Every year, at the end of the year, we take a look back at what's been lost over the past 12 months. Some of the losses were big ones, some smaller. In chronological order (more or less), the ones covered here:
The Holiday Cocktail Lounge
After an illustrious history that included literary legends like Allen Ginsberg and W.H. Auden, after a few recent years of struggle, the great Holiday succumbed. It's been gutted and will be turned into a fish n' chips gastropub kind of thing. The Holiday had been here since 1965.
This half-century old shop shuttered and left Manhattan for the Bronx, which is not exactly vanishing, but still--it was booted from a prime spot to the periphery.
In its never-ending vanishing act, the Meatpacking District demolished this Depression-era building. A glass tower is coming.
After 119 years in business, Manganaro's Grosseria closed their doors and sold their building. After a painful gutting, a restaurant called Tavola moved in. This one hurts like hell.
A Clean Well-Lighted Place
One of the last places on the Rodeo Drive section of Bleecker Street that was not a luxury shopping mall store, this little gallery quietly closed and its space became...a luxury shopping mall store. The gallery had been here since 1976.
World of Video
After 29 years in Greenwich Village, this popular and beloved video store lost its lease.
Chelsea Gallery Diner
The city is losing its diners. Another one fell when the Chelsea Gallery was forced to close after 30 years on 7th Avenue. A sad loss for many in the area.
Bill's Gay 90s
Another especially painful blow, the loss of Bill's Gay 90s was one that should never have been allowed. After 88 years in business, Bill's lost its lease, which was handed over to trendy restaurateur John DeLucie. The place was gutted and upscaled.
Atlas Barber School
With a hiked rent, thanks no doubt to the hideous tower going up at Astor Place, this long-lasting barber school shuttered. It had been in business in Manhattan, and mostly right here, since 1948.
Arleen Bowman Boutique
When A Clean, Well-Lighted Place closed on Bleecker, it left one old-school shop standing. But not for long. After 25 years here, Arleen Bowman was forced to close by rising rent.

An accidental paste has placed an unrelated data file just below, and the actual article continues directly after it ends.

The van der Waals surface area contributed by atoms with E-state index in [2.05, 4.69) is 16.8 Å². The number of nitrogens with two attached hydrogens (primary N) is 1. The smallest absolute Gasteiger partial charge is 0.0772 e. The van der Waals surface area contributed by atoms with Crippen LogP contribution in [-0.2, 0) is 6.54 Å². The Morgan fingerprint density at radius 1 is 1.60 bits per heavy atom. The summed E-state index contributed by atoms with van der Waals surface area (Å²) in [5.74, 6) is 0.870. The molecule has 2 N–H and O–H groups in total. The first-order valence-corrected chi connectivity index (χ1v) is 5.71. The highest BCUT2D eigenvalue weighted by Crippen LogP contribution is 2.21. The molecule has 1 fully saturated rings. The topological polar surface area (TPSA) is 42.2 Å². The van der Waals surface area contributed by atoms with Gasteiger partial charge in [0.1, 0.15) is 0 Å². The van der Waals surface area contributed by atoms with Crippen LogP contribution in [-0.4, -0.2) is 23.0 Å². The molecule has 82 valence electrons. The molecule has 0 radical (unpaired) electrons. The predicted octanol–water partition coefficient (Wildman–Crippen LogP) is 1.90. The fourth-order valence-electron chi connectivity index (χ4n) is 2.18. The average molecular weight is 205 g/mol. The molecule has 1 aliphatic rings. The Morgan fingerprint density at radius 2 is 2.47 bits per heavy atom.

More agony with this one. The wondrous Prime Burger closed after 47 years in business--and its gorgeous decor went with it. The building was sold and the new owner would not give them a manageable deal. An awful loss.
Without much of a peep, the beautiful Lascoff closed on the Upper East Side. Established in 1899, its interior was stunningly cathedralesque. Now it's gutted and gone.
More stupidity and pain. After 60 years of "serving Broadway," Colony Records was given an impossible offer by its landlord, Stonehenge Properties, a quintupled rent of $5 million per month. It shuttered.
Movie Star News
Opened by the infamous Irving Klaw, sustained by images of the great Bettie Page, Movie Star News was part of Manhattan since 1939. But then the rent went up, and now its space will become a luxury bathroom fixture store.
Lafayette French Bakery
After more than 30 years in the Village, this little (sometimes controversial) bakery was evicted. A trendy restaurant has taken its place.
Another barbershop fallen, Mei Dick vanished this year, disappointing many photographers who enjoyed its homophonic joke.
Partners & Crime
After 18 years on Greenwich Avenue, this bookshop closed down due to the city's growing lack of interest in books and its passion for pawing at greasy little screens.
And another diner gone. I'll miss this one, too. It shuttered after 60 years in business.
It was 85 years old, surviving on the glammed-up edge of the Meatpacking District, and then it was gone. This one also really sucks. I keep hoping it will reopen.
9th Avenue Between 17th and 18th
All of the small, beloved businesses in the large, nearly block-long building owned by Stonehenge (the same folks who socked Colony Records) were evicted this year.
After nearly two decades of drag, Lucky Cheng's left its dilapidated building in the East Village for Times Square. Again, not exactly a vanishing, but a vanishing--the old Lucky Cheng's and the strange history of its building has come to an end.
Village Chess Shop
They'd been on Thompson Street since 1972. Then they were evicted.
The Stage Deli
Without warning, this 75-year-old landmark closed, leaving many tourists and New Yorkers bereft.
Today will be its last. I went up for a final drink before the place is taken over and faux-stalgia'd by the Nobu team. The landlord had doubled the rent on this classic space, this gem of Harlem, open since 1942.
So many numbers, so many years. Some of these businesses had been in New York City for over 110 years, others a mere 20, but it adds up. In fact, if you add up all the years in business, just for these businesses listed here (there were plenty more), the total comes to approximately 1,255 years.
In 2012, we lost 1,255 years of history. That's more than a millennium--just gone.
Past year-end reviews:
2011: Businesses, Structures, Food, People